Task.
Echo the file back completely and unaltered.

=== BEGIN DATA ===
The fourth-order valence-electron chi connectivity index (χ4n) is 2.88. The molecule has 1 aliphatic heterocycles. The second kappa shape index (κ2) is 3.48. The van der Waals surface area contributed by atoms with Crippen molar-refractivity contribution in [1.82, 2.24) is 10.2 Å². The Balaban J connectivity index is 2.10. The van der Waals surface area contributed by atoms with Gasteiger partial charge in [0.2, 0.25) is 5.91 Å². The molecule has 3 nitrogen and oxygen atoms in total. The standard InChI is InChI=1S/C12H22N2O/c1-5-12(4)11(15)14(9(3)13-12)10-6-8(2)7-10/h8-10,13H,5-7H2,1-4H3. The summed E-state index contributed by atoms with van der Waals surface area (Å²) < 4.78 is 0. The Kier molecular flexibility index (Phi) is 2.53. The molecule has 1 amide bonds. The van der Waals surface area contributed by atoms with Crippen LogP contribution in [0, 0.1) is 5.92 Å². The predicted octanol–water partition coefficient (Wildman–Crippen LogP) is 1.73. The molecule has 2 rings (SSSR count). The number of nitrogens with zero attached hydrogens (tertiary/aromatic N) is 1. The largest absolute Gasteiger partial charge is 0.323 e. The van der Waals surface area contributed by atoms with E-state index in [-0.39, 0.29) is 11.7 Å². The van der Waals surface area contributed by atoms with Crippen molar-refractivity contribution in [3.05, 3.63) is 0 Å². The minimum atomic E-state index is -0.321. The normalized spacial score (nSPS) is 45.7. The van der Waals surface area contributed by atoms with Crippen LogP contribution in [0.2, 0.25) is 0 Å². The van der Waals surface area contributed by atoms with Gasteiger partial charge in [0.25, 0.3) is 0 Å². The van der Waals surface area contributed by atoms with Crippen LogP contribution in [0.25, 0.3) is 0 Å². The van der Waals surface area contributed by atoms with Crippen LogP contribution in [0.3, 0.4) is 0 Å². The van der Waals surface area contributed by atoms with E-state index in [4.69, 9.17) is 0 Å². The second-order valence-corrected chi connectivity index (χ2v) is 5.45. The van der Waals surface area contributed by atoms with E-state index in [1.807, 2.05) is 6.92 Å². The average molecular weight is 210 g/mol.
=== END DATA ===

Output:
The fourth-order valence-electron chi connectivity index (χ4n) is 2.88. The molecule has 1 aliphatic heterocycles. The second kappa shape index (κ2) is 3.48. The van der Waals surface area contributed by atoms with Crippen molar-refractivity contribution in [1.82, 2.24) is 10.2 Å². The Balaban J connectivity index is 2.10. The van der Waals surface area contributed by atoms with Gasteiger partial charge in [0.2, 0.25) is 5.91 Å². The molecule has 3 nitrogen and oxygen atoms in total. The standard InChI is InChI=1S/C12H22N2O/c1-5-12(4)11(15)14(9(3)13-12)10-6-8(2)7-10/h8-10,13H,5-7H2,1-4H3. The summed E-state index contributed by atoms with van der Waals surface area (Å²) < 4.78 is 0. The Kier molecular flexibility index (Phi) is 2.53. The molecule has 1 amide bonds. The van der Waals surface area contributed by atoms with Crippen LogP contribution in [0, 0.1) is 5.92 Å². The predicted octanol–water partition coefficient (Wildman–Crippen LogP) is 1.73. The molecule has 2 rings (SSSR count). The number of nitrogens with zero attached hydrogens (tertiary/aromatic N) is 1. The largest absolute Gasteiger partial charge is 0.323 e. The van der Waals surface area contributed by atoms with E-state index in [-0.39, 0.29) is 11.7 Å². The van der Waals surface area contributed by atoms with Crippen molar-refractivity contribution in [3.05, 3.63) is 0 Å². The minimum atomic E-state index is -0.321. The normalized spacial score (nSPS) is 45.7. The van der Waals surface area contributed by atoms with Crippen LogP contribution in [0.2, 0.25) is 0 Å². The van der Waals surface area contributed by atoms with Gasteiger partial charge in [0.25, 0.3) is 0 Å². The van der Waals surface area contributed by atoms with Crippen LogP contribution in [0.25, 0.3) is 0 Å². The van der Waals surface area contributed by atoms with Crippen LogP contribution in [0.3, 0.4) is 0 Å². The van der Waals surface area contributed by atoms with E-state index in [4.69, 9.17) is 0 Å². The second-order valence-corrected chi connectivity index (χ2v) is 5.45. The van der Waals surface area contributed by atoms with E-state index in [1.807, 2.05) is 6.92 Å². The average molecular weight is 210 g/mol.